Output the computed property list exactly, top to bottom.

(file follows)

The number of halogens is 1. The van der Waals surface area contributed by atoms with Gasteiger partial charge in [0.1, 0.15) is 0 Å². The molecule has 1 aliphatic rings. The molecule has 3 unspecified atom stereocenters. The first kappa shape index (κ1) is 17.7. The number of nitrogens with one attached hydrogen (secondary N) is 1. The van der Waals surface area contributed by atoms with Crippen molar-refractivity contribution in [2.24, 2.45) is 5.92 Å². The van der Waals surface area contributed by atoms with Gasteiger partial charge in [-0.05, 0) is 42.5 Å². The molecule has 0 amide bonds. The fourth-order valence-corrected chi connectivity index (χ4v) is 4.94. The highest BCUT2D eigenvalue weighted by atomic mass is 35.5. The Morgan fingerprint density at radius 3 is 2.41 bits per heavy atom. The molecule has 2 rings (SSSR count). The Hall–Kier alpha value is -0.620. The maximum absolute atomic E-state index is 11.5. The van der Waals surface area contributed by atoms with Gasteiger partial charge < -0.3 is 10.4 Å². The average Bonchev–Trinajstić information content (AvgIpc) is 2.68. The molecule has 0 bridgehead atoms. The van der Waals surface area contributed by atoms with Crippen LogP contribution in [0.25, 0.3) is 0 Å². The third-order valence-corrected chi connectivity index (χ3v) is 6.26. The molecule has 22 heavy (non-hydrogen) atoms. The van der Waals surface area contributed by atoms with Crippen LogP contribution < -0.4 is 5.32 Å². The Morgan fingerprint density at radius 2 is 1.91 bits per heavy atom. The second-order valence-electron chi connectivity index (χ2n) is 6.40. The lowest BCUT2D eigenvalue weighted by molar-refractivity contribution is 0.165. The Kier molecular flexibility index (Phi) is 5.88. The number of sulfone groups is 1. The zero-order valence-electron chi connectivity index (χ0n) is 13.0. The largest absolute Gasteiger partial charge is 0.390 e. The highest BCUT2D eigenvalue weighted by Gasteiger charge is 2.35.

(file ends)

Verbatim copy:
The number of halogens is 1. The van der Waals surface area contributed by atoms with Gasteiger partial charge in [0.1, 0.15) is 0 Å². The molecule has 1 aliphatic rings. The molecule has 3 unspecified atom stereocenters. The first kappa shape index (κ1) is 17.7. The number of nitrogens with one attached hydrogen (secondary N) is 1. The van der Waals surface area contributed by atoms with Crippen molar-refractivity contribution in [2.24, 2.45) is 5.92 Å². The van der Waals surface area contributed by atoms with Gasteiger partial charge in [-0.05, 0) is 42.5 Å². The molecule has 0 amide bonds. The fourth-order valence-corrected chi connectivity index (χ4v) is 4.94. The highest BCUT2D eigenvalue weighted by atomic mass is 35.5. The Morgan fingerprint density at radius 3 is 2.41 bits per heavy atom. The molecule has 2 rings (SSSR count). The Hall–Kier alpha value is -0.620. The maximum absolute atomic E-state index is 11.5. The van der Waals surface area contributed by atoms with Gasteiger partial charge < -0.3 is 10.4 Å². The average Bonchev–Trinajstić information content (AvgIpc) is 2.68. The molecule has 0 bridgehead atoms. The van der Waals surface area contributed by atoms with Crippen LogP contribution in [0.25, 0.3) is 0 Å². The third-order valence-corrected chi connectivity index (χ3v) is 6.26. The molecule has 22 heavy (non-hydrogen) atoms. The van der Waals surface area contributed by atoms with Crippen LogP contribution < -0.4 is 5.32 Å². The Morgan fingerprint density at radius 2 is 1.91 bits per heavy atom. The second-order valence-electron chi connectivity index (χ2n) is 6.40. The lowest BCUT2D eigenvalue weighted by molar-refractivity contribution is 0.165. The Kier molecular flexibility index (Phi) is 5.88. The number of sulfone groups is 1. The zero-order valence-electron chi connectivity index (χ0n) is 13.0. The largest absolute Gasteiger partial charge is 0.390 e. The highest BCUT2D eigenvalue weighted by Gasteiger charge is 2.35.